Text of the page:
So, he re-branded Friday Morning Hoops as “Pickup KC,” moved the program to HyVee Arena in the West Bottoms, and collaborated with KC Crew, an organization that runs sports leagues and social events in the metro area.
Although the hoops program lost some participants after its move from Johnson County, opening Pickup KC to all Kansas Citians in all industries — along with word-of-mouth — brought even more growth. Case says he now probably welcomes an average of 30 to 40 basketball players each Friday on three or more full courts at HyVee Arena.
“It’s a networking and social event first,” Case says, “But we’re gonna run, we’re gonna compete — but we’re gonna be respectful, and we’re gonna get out of here on time so you can get back to your place of work or wherever you need to go next.
He estimates there are at least two or three women playing each week — and he makes it clear that they have skills.
“It does tend to be the same five to seven women that do come out and play,” Case says, “But I think the guys would be surprised: When the women show up, they bring some game.”
With a more central location at HyVee Arena, Pickup KC boasts participants from all over the metro area, including the Northland, Overland Park, Lee’s Summit and, of course, Downtown.
River Market resident Cody Isabel, founder and CEO of Mind, Brain, Body Lab has been playing with Pickup KC since before the group moved Downtown. As a former college player who is 6’-6” tall, he said he didn’t quite understand the intent of the program at first.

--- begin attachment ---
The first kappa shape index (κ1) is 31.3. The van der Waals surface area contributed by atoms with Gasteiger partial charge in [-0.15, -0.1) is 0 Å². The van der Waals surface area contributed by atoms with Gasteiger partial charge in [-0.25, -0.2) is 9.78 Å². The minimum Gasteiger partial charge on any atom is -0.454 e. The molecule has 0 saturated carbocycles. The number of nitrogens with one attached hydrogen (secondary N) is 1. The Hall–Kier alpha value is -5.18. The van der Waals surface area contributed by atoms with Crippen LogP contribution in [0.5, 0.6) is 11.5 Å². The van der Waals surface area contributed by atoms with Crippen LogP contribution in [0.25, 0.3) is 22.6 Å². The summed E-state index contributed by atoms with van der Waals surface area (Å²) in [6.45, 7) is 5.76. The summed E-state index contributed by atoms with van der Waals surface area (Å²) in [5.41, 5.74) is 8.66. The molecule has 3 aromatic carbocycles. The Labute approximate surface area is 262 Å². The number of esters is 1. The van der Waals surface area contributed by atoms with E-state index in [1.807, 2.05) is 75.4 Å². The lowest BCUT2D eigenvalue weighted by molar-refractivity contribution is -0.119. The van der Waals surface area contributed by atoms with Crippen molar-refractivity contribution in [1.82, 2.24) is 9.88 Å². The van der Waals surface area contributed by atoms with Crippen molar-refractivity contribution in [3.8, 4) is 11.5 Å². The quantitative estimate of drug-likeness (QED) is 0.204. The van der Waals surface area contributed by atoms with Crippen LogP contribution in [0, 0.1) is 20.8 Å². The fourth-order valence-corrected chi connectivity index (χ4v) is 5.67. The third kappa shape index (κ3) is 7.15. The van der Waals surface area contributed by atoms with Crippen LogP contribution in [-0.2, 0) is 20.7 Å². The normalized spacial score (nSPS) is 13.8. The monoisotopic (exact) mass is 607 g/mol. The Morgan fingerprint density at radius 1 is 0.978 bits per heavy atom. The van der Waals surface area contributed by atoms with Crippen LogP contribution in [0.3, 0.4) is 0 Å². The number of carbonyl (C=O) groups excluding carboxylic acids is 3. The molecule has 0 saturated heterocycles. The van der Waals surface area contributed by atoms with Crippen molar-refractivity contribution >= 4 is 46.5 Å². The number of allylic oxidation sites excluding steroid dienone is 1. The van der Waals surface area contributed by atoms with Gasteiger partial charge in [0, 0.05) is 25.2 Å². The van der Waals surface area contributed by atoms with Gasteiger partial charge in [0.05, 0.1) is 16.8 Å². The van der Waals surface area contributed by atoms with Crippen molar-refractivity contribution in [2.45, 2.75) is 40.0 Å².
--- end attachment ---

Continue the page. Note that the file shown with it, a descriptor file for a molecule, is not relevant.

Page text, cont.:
“I didn't realize it was more of a chill environment, and went way too hard, ruffling some feathers,” Isabel laughs. “So, Mitch had to remind me that dunking on people who are there to network isn't cool. But they still welcomed me back.”
Five years later, Isabel still appreciates the combination of hoops and networking.
“I've met so many of my current friends playing Friday mornings,” he explains. “I play in KC Crew Leagues a lot too, and my teams have always been made from guys from Friday morning.”
He also recognizes the differing levels of competitiveness and skill.
“There are former college players, some pro guys, all the way down to people who just started playing this year, and everyone settles into a relaxed groove as we play. We're not there to get into the paper.”